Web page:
- IPA: /ˈʃʌfəl/
shuffle (plural shuffles)
- The act of shuffling cards.
- He made a real mess of the last shuffle.
- The act of reordering anything, such as music tracks in a media player.
- An instance of walking without lifting one's feet.
- The sad young girl left with a tired shuffle.
- (by extension, music) A rhythm commonly used in blues music. Consists of a series of triplet notes with the middle note missing, so that it sounds like a long note followed by a short note. Sounds like a walker dragging one foot.
- A trick; an artifice; an evasion.
- The gifts of nature are beyond all shame and shuffles.
- French: battage
- German: Mischen, Mischeln (southern Germany)
- Portuguese: embaralhamento, baralhar
- Russian: тасова́ние
- Spanish: barajar
shuffle (shuffles, present participle shuffling; past and past participle shuffled)
- (ambitransitive) To put in a random order.
- Don't forget to shuffle the cards.
- You shuffle, and I'll deal.
- The data packets are shuffled before transmission.
- I'm going to shuffle all the songs in my playlist.
- To change; modify the order of something.
- (ambitransitive) To move in a slovenly, dragging manner; to drag or scrape the feet in walking or dancing.
- He shuffled out of the room.
- I shuffled my feet in embarrassment.
- To change one's position; to shift ground; to evade questions; to resort to equivocation; to prevaricate.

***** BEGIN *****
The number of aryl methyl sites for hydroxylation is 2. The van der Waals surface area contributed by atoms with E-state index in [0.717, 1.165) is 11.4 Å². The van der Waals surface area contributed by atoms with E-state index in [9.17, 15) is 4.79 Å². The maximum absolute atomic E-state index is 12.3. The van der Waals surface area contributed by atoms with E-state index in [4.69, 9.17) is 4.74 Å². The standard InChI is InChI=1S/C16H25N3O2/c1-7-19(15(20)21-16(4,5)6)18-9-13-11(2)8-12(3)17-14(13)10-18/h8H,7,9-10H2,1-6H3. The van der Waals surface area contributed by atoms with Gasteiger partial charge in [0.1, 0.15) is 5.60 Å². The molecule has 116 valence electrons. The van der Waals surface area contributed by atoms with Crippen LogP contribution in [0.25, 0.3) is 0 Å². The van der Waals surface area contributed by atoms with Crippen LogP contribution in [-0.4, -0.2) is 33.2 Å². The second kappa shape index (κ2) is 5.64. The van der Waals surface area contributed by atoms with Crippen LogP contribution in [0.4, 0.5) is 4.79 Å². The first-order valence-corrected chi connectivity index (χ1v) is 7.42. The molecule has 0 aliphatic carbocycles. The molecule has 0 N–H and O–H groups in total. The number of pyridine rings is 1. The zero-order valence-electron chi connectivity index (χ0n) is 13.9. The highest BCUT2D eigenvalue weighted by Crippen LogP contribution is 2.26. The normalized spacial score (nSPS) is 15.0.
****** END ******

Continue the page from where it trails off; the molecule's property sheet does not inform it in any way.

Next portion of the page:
- c. 1597, William Shakespeare, “The Merry VViues of VVindsor”, in Mr. William Shakespeares Comedies, Histories, & Tragedies: Published According to the True Originall Copies (First Folio), London: Printed by Isaac Iaggard, and Ed[ward] Blount, published 1623, OCLC 606515358 ↗, [Act II, scene ii]:
- I myself, […] hiding mine honour in my necessity, am fain to shuffle.
- To use arts or expedients; to make shift.
- 1611 April (first recorded performance), William Shakespeare, “The Tragedie of Cymbeline”, in Mr. William Shakespeares Comedies, Histories, & Tragedies: Published According to the True Originall Copies (First Folio), London: Printed by Isaac Iaggard, and Ed[ward] Blount, published 1623, OCLC 606515358 ↗, [Act V, scene v]:
- Your life, good master, / Must shuffle for itself.
- To shove one way and the other; to push from one to another.
- to shuffle money from hand to hand
- To remove or introduce by artificial confusion.
- It was contrived by your enemies, and shuffled into the papers that were seiz'd.
- (walk without picking up one's feet) shamble
- French: battre, mélanger
- German: mischen, mischeln (southern Germany)
- Italian: mescolare, mischiare
- Portuguese: embaralhar, baralhar
- Russian: тасова́ть
- Spanish: mezclar, barajear, barajar
- French: traîner les pieds
- German: schlurfen
- Italian: strascicare, trascinarsi
- Portuguese: arrastar os pés
- Russian: ша́ркать
- Spanish: arrastrar, arrastrar los pies